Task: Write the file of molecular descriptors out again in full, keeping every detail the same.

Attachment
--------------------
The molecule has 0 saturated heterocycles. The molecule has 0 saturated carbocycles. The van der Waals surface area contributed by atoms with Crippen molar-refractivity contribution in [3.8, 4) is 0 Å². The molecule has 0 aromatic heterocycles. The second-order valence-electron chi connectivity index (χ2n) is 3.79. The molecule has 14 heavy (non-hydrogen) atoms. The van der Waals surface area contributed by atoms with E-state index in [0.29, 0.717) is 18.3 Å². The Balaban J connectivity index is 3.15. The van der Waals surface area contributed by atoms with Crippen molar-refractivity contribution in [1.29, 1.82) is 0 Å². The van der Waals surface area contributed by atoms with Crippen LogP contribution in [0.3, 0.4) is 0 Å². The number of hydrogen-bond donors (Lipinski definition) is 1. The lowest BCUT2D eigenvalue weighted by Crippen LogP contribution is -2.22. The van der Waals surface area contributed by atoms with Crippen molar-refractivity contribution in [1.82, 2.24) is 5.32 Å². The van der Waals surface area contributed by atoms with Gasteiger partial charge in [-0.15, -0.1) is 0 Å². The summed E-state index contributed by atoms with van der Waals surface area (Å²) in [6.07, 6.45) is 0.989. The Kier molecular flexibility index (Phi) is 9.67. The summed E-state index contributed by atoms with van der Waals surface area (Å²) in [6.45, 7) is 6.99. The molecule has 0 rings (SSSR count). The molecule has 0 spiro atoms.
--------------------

The molecule has 0 saturated heterocycles. The molecule has 0 saturated carbocycles. The van der Waals surface area contributed by atoms with Crippen molar-refractivity contribution in [3.8, 4) is 0 Å². The molecule has 0 aromatic heterocycles. The second-order valence-electron chi connectivity index (χ2n) is 3.79. The molecule has 14 heavy (non-hydrogen) atoms. The van der Waals surface area contributed by atoms with E-state index in [0.29, 0.717) is 18.3 Å². The Balaban J connectivity index is 3.15. The van der Waals surface area contributed by atoms with Crippen molar-refractivity contribution in [1.29, 1.82) is 0 Å². The van der Waals surface area contributed by atoms with Crippen LogP contribution in [0.3, 0.4) is 0 Å². The number of hydrogen-bond donors (Lipinski definition) is 1. The lowest BCUT2D eigenvalue weighted by Crippen LogP contribution is -2.22. The van der Waals surface area contributed by atoms with Crippen molar-refractivity contribution in [1.82, 2.24) is 5.32 Å². The van der Waals surface area contributed by atoms with Gasteiger partial charge in [-0.15, -0.1) is 0 Å². The summed E-state index contributed by atoms with van der Waals surface area (Å²) in [6.07, 6.45) is 0.989. The Kier molecular flexibility index (Phi) is 9.67. The summed E-state index contributed by atoms with van der Waals surface area (Å²) in [6.45, 7) is 6.99. The molecule has 0 rings (SSSR count). The molecule has 0 spiro atoms.